Simple Machines

Tonight, Manning, Inc. will introduce an artificial intelligence, MAVIS, that surpasses all others by leaps and bounds: The Girlfriend Experience. This morning, Charlotte Manning, Alexander’s wife of eight years, told him she wants a divorce.

So Xander, as he’s known, is feeling a bit unmoored that evening when he meets Chloe Armstrong at the post-reveal reception. He’s immediately poleaxed by her combination of sensuality and naïveté, which is when he jumps on the train to his doom.

Beginning on the chauffeured ride home, Chloe assaults Xander with her raw sexuality, intoxicating him to the point of obsession. Having been fixated on MAVIS for years and intent on a deal with wealthy investor Stockard Mazlow, Xander suddenly loses interest to the point that his primary shareholder, Scott, as well as his best friend, Ben, who works for the company, attempt to shake some sense into him, to no avail. No matter how many times they point out Chloe’s youth and how she’s distracting the company president from the launch of a billion-dollar game changer, Xander ignores them, because Chloe has become his entire world.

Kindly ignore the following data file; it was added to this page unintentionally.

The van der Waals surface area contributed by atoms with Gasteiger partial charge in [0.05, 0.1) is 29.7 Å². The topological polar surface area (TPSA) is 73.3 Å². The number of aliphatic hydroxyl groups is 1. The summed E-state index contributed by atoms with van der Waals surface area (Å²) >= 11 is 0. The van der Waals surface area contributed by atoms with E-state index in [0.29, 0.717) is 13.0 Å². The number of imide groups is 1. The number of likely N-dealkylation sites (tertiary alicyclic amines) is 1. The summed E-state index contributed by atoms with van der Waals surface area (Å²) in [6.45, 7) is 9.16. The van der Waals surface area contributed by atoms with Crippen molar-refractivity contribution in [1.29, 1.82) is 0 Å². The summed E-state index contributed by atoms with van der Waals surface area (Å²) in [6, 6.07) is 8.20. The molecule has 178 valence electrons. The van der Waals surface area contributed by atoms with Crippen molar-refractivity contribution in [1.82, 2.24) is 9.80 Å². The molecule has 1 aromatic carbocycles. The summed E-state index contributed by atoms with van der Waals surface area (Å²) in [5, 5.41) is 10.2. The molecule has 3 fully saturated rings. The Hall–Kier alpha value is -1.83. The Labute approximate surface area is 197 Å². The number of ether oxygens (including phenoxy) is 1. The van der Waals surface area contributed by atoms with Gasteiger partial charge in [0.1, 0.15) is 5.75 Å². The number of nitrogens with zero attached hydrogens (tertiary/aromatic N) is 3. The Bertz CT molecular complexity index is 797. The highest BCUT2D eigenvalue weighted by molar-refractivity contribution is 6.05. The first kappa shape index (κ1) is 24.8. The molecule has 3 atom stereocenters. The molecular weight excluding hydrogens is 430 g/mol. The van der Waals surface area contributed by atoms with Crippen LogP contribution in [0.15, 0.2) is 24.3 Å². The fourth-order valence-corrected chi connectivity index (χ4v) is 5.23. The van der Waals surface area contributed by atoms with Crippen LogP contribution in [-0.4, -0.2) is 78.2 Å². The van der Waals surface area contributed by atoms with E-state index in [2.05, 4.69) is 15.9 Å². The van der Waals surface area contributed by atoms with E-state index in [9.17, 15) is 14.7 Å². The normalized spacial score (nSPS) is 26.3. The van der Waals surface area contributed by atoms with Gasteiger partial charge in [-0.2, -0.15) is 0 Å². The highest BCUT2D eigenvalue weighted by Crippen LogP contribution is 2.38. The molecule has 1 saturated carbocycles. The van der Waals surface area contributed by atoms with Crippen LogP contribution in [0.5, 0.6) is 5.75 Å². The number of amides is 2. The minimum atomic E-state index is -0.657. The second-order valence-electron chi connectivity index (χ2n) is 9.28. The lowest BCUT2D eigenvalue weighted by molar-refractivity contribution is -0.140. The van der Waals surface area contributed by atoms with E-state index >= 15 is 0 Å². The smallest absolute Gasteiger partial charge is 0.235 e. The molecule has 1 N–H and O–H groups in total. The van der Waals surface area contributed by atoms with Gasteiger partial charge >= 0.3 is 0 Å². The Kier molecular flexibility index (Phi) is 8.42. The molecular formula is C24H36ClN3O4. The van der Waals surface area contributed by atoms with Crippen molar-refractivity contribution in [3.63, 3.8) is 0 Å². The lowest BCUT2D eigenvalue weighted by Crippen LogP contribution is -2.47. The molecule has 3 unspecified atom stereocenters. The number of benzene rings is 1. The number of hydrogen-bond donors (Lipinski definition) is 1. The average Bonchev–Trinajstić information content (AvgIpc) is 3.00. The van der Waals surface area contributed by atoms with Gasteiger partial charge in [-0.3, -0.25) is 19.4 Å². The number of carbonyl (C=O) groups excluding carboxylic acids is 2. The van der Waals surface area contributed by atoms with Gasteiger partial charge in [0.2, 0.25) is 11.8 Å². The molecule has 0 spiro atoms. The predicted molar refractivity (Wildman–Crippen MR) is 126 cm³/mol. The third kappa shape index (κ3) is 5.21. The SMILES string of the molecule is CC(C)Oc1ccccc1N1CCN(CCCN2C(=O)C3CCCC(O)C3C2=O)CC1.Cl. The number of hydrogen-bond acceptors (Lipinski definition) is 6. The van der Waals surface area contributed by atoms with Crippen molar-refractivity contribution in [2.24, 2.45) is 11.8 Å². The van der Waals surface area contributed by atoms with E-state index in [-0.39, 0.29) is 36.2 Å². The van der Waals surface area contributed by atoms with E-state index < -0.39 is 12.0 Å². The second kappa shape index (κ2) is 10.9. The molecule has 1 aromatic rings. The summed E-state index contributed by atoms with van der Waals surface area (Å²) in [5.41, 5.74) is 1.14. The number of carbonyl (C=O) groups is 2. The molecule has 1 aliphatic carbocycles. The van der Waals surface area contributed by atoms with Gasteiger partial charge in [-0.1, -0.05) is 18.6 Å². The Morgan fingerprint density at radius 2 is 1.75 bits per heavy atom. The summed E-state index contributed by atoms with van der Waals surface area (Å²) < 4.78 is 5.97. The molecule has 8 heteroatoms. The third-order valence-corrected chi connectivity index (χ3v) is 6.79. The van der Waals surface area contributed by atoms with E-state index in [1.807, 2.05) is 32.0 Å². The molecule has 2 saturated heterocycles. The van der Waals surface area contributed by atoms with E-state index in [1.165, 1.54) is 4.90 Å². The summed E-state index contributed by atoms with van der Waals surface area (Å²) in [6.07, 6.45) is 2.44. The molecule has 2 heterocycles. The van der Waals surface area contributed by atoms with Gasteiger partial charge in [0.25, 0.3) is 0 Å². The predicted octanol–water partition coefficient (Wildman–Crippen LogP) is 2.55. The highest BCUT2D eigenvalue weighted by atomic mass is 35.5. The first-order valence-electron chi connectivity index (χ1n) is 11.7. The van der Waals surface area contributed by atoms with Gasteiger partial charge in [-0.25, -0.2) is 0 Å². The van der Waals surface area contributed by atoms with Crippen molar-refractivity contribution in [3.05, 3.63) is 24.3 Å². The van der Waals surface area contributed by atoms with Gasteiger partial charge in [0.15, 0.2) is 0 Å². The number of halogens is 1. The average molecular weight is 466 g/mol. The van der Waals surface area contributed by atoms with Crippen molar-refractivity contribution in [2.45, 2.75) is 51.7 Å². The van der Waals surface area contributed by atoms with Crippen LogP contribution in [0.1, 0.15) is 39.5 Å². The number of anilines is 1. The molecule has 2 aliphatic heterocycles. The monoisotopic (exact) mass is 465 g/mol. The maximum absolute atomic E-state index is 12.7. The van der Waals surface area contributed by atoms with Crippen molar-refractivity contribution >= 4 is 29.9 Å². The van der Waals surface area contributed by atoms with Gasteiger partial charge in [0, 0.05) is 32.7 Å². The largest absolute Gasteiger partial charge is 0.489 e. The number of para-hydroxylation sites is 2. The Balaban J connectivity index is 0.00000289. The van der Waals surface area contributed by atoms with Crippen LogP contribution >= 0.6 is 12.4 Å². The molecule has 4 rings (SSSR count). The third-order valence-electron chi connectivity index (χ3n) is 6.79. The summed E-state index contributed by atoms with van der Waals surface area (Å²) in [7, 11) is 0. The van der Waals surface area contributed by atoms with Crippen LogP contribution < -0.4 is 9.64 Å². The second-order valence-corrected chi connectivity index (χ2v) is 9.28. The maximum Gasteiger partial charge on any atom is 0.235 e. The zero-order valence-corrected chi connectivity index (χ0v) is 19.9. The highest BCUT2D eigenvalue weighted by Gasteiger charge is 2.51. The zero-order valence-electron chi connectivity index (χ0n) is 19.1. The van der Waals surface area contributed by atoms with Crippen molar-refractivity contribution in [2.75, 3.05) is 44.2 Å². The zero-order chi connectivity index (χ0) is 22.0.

Meanwhile, as she negotiates a rocky family life and studies she hates, Chloe clings to the man she sees as her way out of the shadow of the Freeway Five in East Chrome Valley. She uses all her abilities to pull Xander into her web, while Manning, Inc. is testing a product so incendiary that, when she witnesses a crucial investor test, tells Xander, “You’ve killed us all.”

As all hell breaks loose and Xander dives deeper into delusion, Chrome Valley is also breaking apart, reeling from a school shooting and suicide bombing coinciding with an important event at Manning, Inc. Death is in the air — blood, bodies, and madness —common in Chrome Valley, paths which Mackay has taken readers down before, but never have those byways been so disturbing. The all-consuming passion of Xander, the calculated cruelty of Chloe, the hypersexual madness MAVIS induces, are utterly unsettling.

Andrew Mackay has never shied away from illuminating the darkest corners of humanity, and he relentlessly shines that klieg light in the shocking work that is Simple Machines.

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